Yes, yes, I must see to that first of all. Let's go inside and have a blacksmith sent for, so that I may get those irons off of you and make this fellow (turning to Stalagmus) a present of them.

Stal.

Quoi peculi nihil est, recte feceris.

Thanks awfully—seeing I haven't a thing I can call my own. [EXEUNT OMNES.



CATERVA

EPILOGUE

SPOKEN BY THE COMPANY.

Spectatores, ad pudicos mores facta haec fabula est, neque in hac subigitationes sunt neque ulla amatio 1030 nec pueri suppositio nec argenti circumductio, neque ubi amans adulescens scortum liberet clam suom patrem.

Spectators, this play was composed with due regard to the proprieties: here you have no vicious intrigues, no love affair, no supposititious child, no getting money on false pretences, no young spark setting a wench free without his father's knowledge.

huius modi paucas poetae reperiunt comoedias, ubi boni meliores fiant. nunc vos, si vobis placet et si placuimus neque odio fuimus, signum hoc mittite: qui pudicitiae esse voltis praemium, plausum date.

Dramatists find few plays such as this which make good men better. Now, if you so please, and if we have pleased you and have not been boring, intimate as much: you who wish virtue to be rewarded, give us your applause.

* * * * *

[Footnote 1: Corrupt (Leo): vincti quia astant Fleckeisen.]

[Footnote 2: Leo notes lacuna here: (cette), iam hoc tenetis Schoell.]

[Footnote 3: vel precedes in MSS: Leo brackets.]

[Footnote 4: Leo notes lacuna here: cupio (fieri) Schoell.]

[Footnote 5: Leo's correction of multa miraclitis of the MSS.]

[Footnote 6: Corrupt (Leo): ea MSS: consili Schoell.]

[Footnote 7: Leo brackets the following v., 237: quod tibi suadeam, suadeam meo patri.]

[Footnote 8: Leo notes lacuna here: huius (ille) Camerarius.]

[Footnote 9: Leo brackets the following v., 280:

Hegio Tum igitur ei cum in Aleis tanta gratia est, ut praedicas.]

[Footnote 10: Leo brackets the following v., 288: nam ille quidem Theodoromedes fuit germano nomine.]

[Footnote 11: Leo brackets the following v., 324:

Hegio Ego virtute deum et maiorum nostrum dives sum satis.]

[Footnote 12: Corrupt (Leo): quin te gratiis MSS: gratiis quin te Schoell.]

[Footnote 13: Leo brackets the following v., 438: scito te hinc minis viginti aestumatum mittier.]

[Footnote 14: Corrupt (Leo): exitium Pontanus: exilium MSS.]

[Footnote 15: Leo brackets the following v., 521: nec sycophantiis nec fucis ullum mantellum obviam est.]

[Footnote 16: Corrupt (Leo): qui venit modo intro MSS: modo qui venit intro Lindsay.]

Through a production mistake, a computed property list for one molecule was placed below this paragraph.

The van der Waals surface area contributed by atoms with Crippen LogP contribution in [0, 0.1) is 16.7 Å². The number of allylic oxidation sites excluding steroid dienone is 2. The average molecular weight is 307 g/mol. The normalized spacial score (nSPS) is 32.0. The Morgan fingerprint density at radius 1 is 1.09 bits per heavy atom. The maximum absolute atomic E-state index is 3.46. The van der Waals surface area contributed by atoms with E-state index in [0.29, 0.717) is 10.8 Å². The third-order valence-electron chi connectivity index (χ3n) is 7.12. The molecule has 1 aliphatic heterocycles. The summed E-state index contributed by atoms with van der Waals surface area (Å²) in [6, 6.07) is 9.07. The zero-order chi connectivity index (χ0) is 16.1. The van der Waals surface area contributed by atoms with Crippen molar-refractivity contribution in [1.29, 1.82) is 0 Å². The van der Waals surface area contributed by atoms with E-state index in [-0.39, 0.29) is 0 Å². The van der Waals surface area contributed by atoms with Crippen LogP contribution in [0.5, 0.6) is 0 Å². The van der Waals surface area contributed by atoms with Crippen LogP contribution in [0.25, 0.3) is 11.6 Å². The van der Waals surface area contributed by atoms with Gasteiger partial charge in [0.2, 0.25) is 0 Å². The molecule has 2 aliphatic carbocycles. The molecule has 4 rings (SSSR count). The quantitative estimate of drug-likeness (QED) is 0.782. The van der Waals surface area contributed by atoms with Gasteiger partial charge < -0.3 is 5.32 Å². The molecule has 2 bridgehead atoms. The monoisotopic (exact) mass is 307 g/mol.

[Footnote 17: Leo notes lacuna here: manicas (maxumas) Spengel.]

[Footnote 18: Leo notes lacuna here: ut (etiam) Schoell.]

[Footnote 19: Leo notes lacuna here: mihi (quod domist) Schoell.]

[Footnote 20: Leo brackets the following v., 801: Qui mihi in cursu opstiterit, faxo vitae is extemplo opstiterit suae.]

[The man that stands in my path shall forthwith stand in the way of his own existence.]

[Footnote 21: Noli irascier follows in MSS: Leo brackets.]

[Footnote 22: Corrupt (Leo): laridum ac pernas Schoell.]

[Footnote 23: Corrupt (Leo): pern[ul]am Geppert.]

[Footnote 24: voltus esurientis (vidi, eius extimescebam) Leo: A reading doubtful: other MSS omit the line.]

[Footnote 25: Corrupt (Leo): te carens dum hic P: carens dum huc A.]

[Footnote 26: tu huic MSS: nunc Leo.]

[Footnote 27: Leo brackets the following v., 968: si eris verax, ex tuis rebus feceris meliusculas.]

[Footnote 28: Leo brackets the following v., 1016-1022:

Tynd. Quid tu ais? adduatin illum huius captivom filium? Philocr. Quin, inquam, intus hic est. Tynd. Fecisti edepol et recte et bene. Philocr. Nunc tibi pater hic est. hic fur est tuos, qui parvom hinc te abstulit. Tynd. At ego hunc grandis grandem natu ob furtum ad carnificem dabo. Philocr. Meritus est Tynd. Ergo edepol merito meritam mercedem dabo. 1020 sed tu dic oro. pater meus tune es? Hegio. Ego sum, gnate mi. Tynd. Nunc demum in memoriam redeo, cum mecum recogito.]

[Tynd. What do you say? Did you bring this gentleman's captive son? Philocr. Yes, yes, he's inside, I tell you. Tynd. By heaven, sir, you have acted fairly and honourably. Philocr. Now here is your father: and here is the thief who stole you away from here when you were small. Tynd. But now that we're both big, I'll hand him over to the executioner for that theft. Philocr. He deserves it. Tynd. Well then, I'll give him his deserved deserts deservedly, by gad! But you, sir, speak I beseech you. Are you my father? Hegio I am, my dear lad. Tynd. Now at last I remember—when I think it over.]

* * * * *

[Transcriber's Corrections: Captivi (The Captives)

Personae: ERGASILVS PARASITUS... spelling unchanged, as in Amphitryon ]

I. 1. ...have dubbed me Missy, on the ground that... text reads on the gound

II. 2. Now the old fellow is in the barber's chair text reads barbar's chair ]

* * * * *

THE END

Previous Part     1  2  3  4  5  6  7  8
Home - Random Browse